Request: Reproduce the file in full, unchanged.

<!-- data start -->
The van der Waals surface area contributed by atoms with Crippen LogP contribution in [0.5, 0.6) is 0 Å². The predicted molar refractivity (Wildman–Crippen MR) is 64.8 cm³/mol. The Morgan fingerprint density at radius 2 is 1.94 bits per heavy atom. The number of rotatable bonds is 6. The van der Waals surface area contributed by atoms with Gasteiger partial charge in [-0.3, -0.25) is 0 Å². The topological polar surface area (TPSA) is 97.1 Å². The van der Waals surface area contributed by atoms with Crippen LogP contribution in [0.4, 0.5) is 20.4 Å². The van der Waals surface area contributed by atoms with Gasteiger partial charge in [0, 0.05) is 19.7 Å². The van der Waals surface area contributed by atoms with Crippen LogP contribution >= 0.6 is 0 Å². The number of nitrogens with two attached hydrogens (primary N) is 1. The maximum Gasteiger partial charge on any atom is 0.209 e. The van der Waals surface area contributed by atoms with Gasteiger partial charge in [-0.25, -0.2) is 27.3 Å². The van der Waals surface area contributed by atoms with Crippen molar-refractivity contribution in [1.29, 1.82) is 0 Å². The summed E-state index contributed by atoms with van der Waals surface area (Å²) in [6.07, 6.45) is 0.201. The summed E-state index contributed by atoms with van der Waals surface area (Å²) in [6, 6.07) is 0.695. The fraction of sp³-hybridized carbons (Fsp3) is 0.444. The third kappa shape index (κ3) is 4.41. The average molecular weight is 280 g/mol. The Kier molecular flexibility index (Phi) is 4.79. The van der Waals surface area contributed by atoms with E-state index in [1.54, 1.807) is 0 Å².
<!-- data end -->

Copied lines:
The van der Waals surface area contributed by atoms with Crippen LogP contribution in [0.5, 0.6) is 0 Å². The predicted molar refractivity (Wildman–Crippen MR) is 64.8 cm³/mol. The Morgan fingerprint density at radius 2 is 1.94 bits per heavy atom. The number of rotatable bonds is 6. The van der Waals surface area contributed by atoms with Gasteiger partial charge in [-0.3, -0.25) is 0 Å². The topological polar surface area (TPSA) is 97.1 Å². The van der Waals surface area contributed by atoms with Crippen LogP contribution in [0.4, 0.5) is 20.4 Å². The van der Waals surface area contributed by atoms with Gasteiger partial charge in [0, 0.05) is 19.7 Å². The van der Waals surface area contributed by atoms with Crippen LogP contribution >= 0.6 is 0 Å². The number of nitrogens with two attached hydrogens (primary N) is 1. The maximum Gasteiger partial charge on any atom is 0.209 e. The van der Waals surface area contributed by atoms with Gasteiger partial charge in [-0.25, -0.2) is 27.3 Å². The van der Waals surface area contributed by atoms with Crippen molar-refractivity contribution in [1.29, 1.82) is 0 Å². The summed E-state index contributed by atoms with van der Waals surface area (Å²) in [6.07, 6.45) is 0.201. The summed E-state index contributed by atoms with van der Waals surface area (Å²) in [6, 6.07) is 0.695. The fraction of sp³-hybridized carbons (Fsp3) is 0.444. The third kappa shape index (κ3) is 4.41. The average molecular weight is 280 g/mol. The Kier molecular flexibility index (Phi) is 4.79. The van der Waals surface area contributed by atoms with E-state index in [1.54, 1.807) is 0 Å².